|Nam The Tham (front) and Siny Van Tran entered Suffolk Superior Court in Boston during their 1991 trial. (Greg M. Cooper/ AP/ File 1991)|
SJC to hear appeal of two convicted in Chinatown massacre
Five were killed in 1991 shooting
A prosecutor offered a dramatic description of the day when five men were fatally shot as they begged for their lives in a Chinatown social club: “one of the worst and most violent days in the history of Boston.’’
Two decades later, the men convicted in the slayings argue that prosecutors unfairly inflamed the emotions of jurors and pressured them to resolve the horrific crime. The convicts, who are serving life sentences, also argue that prosecutors used airline flight records that were never authenticated to convince the jury that the men fled the country because they committed the crimes.
Siny Van Tran and Nam The Tham are asking the state’s highest court to overturn their convictions and grant them new trials. Their appeal will be argued before the Supreme Judicial Court next month.
The killings on Jan. 12, 1991, stunned Boston, particularly residents of the city’s close-knit Chinatown neighborhood, where the men were shot while playing cards.
Prosecutors said three gunmen entered the club before dawn, announced a robbery, and ordered the patrons to put their hands behind their heads. Six men were shot in the head at such close range that gunpowder residue was found on their clothing. One of the six survived and became the prosecution’s star witness.
It took years to find Tran and Tham, who grew up in China and returned there after the killings. They were brought back to Boston in 2001 after being arrested in China on unrelated charges. A third suspect, Hung Tien Pham, has not been found.
Lawyers for Tran and Tham say they were convicted on little evidence, mainly through the testimony of two witnesses who gave conflicting descriptions and accounts of the shootings.
Tham’s lawyer argues in his appeal that the trial prosecutor pressured the jury to convict the men by referring to the crime as one of the worst in Boston’s history and telling jurors they would write the final chapter of a story that then spanned nearly 15 years.
“The prosecutor’s theme improperly conveyed a false picture of personal obligation to bring closure after 15 years of government effort, driven by harm of historical significance to the Boston community,’’ Tham’s appellate attorney, Robert F. Shaw Jr., argues in his appeal.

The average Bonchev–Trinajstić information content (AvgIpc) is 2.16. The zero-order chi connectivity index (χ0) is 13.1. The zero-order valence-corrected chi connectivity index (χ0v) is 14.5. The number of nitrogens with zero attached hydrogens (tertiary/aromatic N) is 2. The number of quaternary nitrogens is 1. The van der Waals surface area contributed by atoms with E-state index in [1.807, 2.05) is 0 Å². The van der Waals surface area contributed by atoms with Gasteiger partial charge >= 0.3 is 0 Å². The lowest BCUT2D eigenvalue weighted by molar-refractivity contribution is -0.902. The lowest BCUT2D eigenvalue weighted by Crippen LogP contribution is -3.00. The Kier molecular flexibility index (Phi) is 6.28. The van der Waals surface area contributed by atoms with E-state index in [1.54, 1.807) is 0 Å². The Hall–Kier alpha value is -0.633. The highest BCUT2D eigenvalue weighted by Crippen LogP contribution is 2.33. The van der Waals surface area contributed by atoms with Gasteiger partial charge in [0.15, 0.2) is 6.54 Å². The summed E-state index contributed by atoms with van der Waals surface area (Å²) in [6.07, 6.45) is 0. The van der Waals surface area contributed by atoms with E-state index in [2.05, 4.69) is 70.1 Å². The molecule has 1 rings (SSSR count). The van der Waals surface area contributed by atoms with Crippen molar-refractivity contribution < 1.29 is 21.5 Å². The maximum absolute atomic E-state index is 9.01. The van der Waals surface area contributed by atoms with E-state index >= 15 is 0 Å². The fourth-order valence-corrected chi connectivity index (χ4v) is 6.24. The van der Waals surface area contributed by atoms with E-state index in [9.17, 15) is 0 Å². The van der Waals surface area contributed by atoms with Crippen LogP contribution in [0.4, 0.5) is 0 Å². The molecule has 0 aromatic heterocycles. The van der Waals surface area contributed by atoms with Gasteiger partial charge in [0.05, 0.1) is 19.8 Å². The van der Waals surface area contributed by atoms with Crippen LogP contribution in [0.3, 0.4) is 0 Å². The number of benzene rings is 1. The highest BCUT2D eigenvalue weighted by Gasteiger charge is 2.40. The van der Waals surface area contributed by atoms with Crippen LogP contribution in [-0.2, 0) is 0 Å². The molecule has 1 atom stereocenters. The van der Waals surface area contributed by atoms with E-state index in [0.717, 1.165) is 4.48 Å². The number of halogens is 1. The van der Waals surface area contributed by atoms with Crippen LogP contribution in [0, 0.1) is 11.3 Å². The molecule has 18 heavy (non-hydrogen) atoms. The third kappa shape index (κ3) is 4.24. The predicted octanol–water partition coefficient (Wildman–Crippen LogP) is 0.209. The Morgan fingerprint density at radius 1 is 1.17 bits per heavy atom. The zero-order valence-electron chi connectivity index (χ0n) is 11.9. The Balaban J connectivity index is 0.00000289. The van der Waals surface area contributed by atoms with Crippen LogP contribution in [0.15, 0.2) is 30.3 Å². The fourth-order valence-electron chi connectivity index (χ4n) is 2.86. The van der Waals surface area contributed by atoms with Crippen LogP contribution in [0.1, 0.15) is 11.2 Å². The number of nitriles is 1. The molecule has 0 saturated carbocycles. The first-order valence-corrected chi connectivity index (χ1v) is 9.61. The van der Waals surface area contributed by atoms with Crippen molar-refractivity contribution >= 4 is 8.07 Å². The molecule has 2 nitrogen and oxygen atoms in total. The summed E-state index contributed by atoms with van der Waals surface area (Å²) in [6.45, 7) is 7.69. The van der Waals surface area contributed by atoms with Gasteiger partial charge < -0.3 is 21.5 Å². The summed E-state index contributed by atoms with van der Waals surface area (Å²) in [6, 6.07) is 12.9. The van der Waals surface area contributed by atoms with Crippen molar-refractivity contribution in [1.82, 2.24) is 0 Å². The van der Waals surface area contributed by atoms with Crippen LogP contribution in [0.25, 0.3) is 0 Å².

Tran and Tham say prosecutors should not have been allowed to show the jury airline records indicating that Tran, Tham, and the third suspect flew together to China about three weeks after the killings.
The trial judge had rejected the records, but a single justice of the state Supreme Judicial Court reversed the ruling right before lawyers were scheduled to make closing arguments.
The documents, which included photocopies of a portion of the passenger manifest and ticketing records, were identified during the trial by a United Airlines employee who did not work for the airline at the time of the 1991 killings. Defense lawyers for Tran and Tham argued that the records were not authenticated because the employee did not produce the documents and had no knowledge whether the information was from data stored on United Airlines computers.
The employee testified that at the time the tickets were purchased — a decade before the Sept. 11, 2001, terrorist attacks — the airlines did not check the identification of passengers.
Lawyers for Tran and Tham argued that even if the records were considered reliable, they did not prove, as prosecutors allege, that the men fled the country because they had committed the killings.
“The Commonwealth offered no evidence that Mr. Tran knew that the police were pursuing him, that he was abruptly leaving his family and employment, or that his trip to Hong Kong was anything other than a visit to his family in China,’’ Tran’s lawyer, Janet Pumphrey, argues in the appeal.
Prosecutors, however, say the United Airlines employee pointed out indicators that established that the tickets were issued on behalf of United Airlines, including the ticket number and a UA code.
“Here, the jury could rationally conclude that the documents were United Airlines business records based on [the employee’s] testimony and the documents themselves,’’ Assistant District Attorney David McGowan argued in his written opposition to the appeal.
Police initially said the killings appeared to be part of a dispute between rival gangs vying for control of Chinatown’s gambling rackets. During the trial, prosecutors offered little detail on the alleged motive, but noted that one of the shooters said it was a robbery.
The survivor, Pak Wing Lee, testified he was one of eight people playing cards that night when three men he knew from the neighborhood came in with guns. He said he heard five men being shot after pleading for their lives, then felt a gun on the back of his head. He was shot in the head, but the bullet did not penetrate his brain.
The five men killed, all Chinese nationals, were: Cuong Kand Luu, 26; Man Cheung, 55; David Quang Lam, 32; Chung Wah Son, 58; and Van Tran, 31.
Oral arguments in the appeal are scheduled for Feb. 11.